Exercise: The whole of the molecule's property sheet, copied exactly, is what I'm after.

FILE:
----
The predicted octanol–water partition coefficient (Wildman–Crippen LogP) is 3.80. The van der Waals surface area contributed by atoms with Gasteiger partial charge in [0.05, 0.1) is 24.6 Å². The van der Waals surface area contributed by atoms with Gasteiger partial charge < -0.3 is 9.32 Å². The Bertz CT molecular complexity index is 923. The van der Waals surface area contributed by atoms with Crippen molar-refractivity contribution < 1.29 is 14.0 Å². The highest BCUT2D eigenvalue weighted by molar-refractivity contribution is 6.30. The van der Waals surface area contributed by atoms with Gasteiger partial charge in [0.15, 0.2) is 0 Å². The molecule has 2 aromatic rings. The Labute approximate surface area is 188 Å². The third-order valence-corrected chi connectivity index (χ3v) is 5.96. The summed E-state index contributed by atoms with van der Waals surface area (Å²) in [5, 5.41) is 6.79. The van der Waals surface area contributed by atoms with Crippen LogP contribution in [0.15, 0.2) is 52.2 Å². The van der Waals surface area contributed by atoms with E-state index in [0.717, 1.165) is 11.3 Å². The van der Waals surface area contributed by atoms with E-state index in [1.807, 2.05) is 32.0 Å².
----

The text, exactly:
The predicted octanol–water partition coefficient (Wildman–Crippen LogP) is 3.80. The van der Waals surface area contributed by atoms with Gasteiger partial charge in [0.05, 0.1) is 24.6 Å². The van der Waals surface area contributed by atoms with Gasteiger partial charge < -0.3 is 9.32 Å². The Bertz CT molecular complexity index is 923. The van der Waals surface area contributed by atoms with Crippen molar-refractivity contribution < 1.29 is 14.0 Å². The highest BCUT2D eigenvalue weighted by molar-refractivity contribution is 6.30. The van der Waals surface area contributed by atoms with Gasteiger partial charge in [0.15, 0.2) is 0 Å². The molecule has 2 aromatic rings. The Labute approximate surface area is 188 Å². The third-order valence-corrected chi connectivity index (χ3v) is 5.96. The summed E-state index contributed by atoms with van der Waals surface area (Å²) in [5, 5.41) is 6.79. The van der Waals surface area contributed by atoms with Crippen LogP contribution in [0.15, 0.2) is 52.2 Å². The van der Waals surface area contributed by atoms with E-state index in [0.717, 1.165) is 11.3 Å². The van der Waals surface area contributed by atoms with E-state index in [1.807, 2.05) is 32.0 Å².